• Status conflict is about power. Wanting to maintain control, influence and territory are all characteristics of status conflict; you disagree about who’s in control.


Three Essential Coaching
Skills For Managers

On any given day, the demands that managers face are enormous. Not only do they have to manage up to senior leaders; they have to manage down to their teams. They have to be attentive to executing on organizational strategy and priorities that are set by those above them, while they also have to be equally attentive to building the skills, talents and productivity of their own team. The middle-manager is definitely that: sandwiched in the middle.

How does a middle-manager navigate such a trap? Well, one answer is coaching the members of their team.

Coaching helps team members develop self-reliance and autonomy where they find solutions to their own answers. It also allows employees the opportunity to grapple with problems while they’re coached toward solutions. Coaching also creates a motivational and stimulating atmosphere that steers employees toward peak performance. In short, coaching is an effective skill that all managers need to develop and use. So, by coaching employees, a manager can better equip their team to be productive, which frees up the demands on at least one part of that “middle” sandwich that managers contend with.

Admittedly, managers are squeezed for time. So, the obvious question is, “How in the world can I fit in coaching sessions with each of my employees?” Yes, scheduling an actual coaching session may be ideal, but in reality, managers can simply infuse coaching into regular conversations with employees. I remind my clients that any conversation is an opportunity to coach an employee. It’s not limited to scheduled, one-on-one meetings, but for those everyday interactions at work, too. And in fact, those are the most powerful because they build on each other more quickly. I remind my clients that by simply infusing a few coaching skills into daily, routine conversations with employees, they will indeed end up coaching their team members toward greater productivity.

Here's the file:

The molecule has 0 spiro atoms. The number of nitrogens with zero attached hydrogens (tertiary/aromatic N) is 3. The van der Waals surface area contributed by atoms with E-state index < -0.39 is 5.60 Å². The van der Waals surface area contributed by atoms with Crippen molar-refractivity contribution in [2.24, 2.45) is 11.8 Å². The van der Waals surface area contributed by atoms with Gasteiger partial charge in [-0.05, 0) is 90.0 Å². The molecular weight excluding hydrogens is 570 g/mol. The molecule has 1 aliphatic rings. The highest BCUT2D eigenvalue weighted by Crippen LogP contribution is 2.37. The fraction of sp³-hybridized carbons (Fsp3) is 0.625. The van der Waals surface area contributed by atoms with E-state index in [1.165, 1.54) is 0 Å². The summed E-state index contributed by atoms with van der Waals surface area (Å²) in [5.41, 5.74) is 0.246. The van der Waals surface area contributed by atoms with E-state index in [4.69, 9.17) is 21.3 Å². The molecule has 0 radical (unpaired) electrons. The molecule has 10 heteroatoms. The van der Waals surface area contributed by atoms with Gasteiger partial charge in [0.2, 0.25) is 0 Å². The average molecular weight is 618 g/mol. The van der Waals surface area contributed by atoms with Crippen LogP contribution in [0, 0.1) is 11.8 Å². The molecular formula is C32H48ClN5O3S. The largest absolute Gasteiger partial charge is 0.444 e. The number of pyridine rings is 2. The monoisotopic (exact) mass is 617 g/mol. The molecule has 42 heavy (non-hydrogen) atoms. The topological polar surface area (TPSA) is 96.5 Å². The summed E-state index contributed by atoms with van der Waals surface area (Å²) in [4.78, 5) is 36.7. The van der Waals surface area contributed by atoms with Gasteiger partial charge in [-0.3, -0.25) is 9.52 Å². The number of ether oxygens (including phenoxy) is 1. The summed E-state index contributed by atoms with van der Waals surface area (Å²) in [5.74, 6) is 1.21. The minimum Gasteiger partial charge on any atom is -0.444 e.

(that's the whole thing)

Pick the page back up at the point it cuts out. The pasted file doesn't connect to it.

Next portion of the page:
Women: Make Your Presence Known

Women are strong leaders who continue to infiltrate into more prominent and visible positions. Take, for example, the new Congress that just swore in a record 127 women. Or that women lead organizations such as GM, Anthem and IBM. This side of the equation undeniably demonstrates examples in which women have reaped success.

There is, however, another side of the equation, too: a dangerous one that all women should be alerted to. It’s the micro-missteps women make that undermine their leadership. We’ve all been guilty of such missteps, myself included. Any one misstep may not be enough to hamper a woman’s success, but when there’s a collection of them, danger abounds.


Influence Others By First Making An Impact

Influence comes in many forms and fashions. Its scope isn’t limited to one-on-one interactions but includes all aspects of work, including team discussions, decision making and meetings. Influence is also agnostic when it comes to title or position. These aren’t always enough to persuade others, nor are you always in a position of power. Regardless of your title, your position or the situation, the purpose of influence all comes down to one word: impact.

What makes impact important? It creates value. And to make an impact, you have to develop and put to use the skill of influence.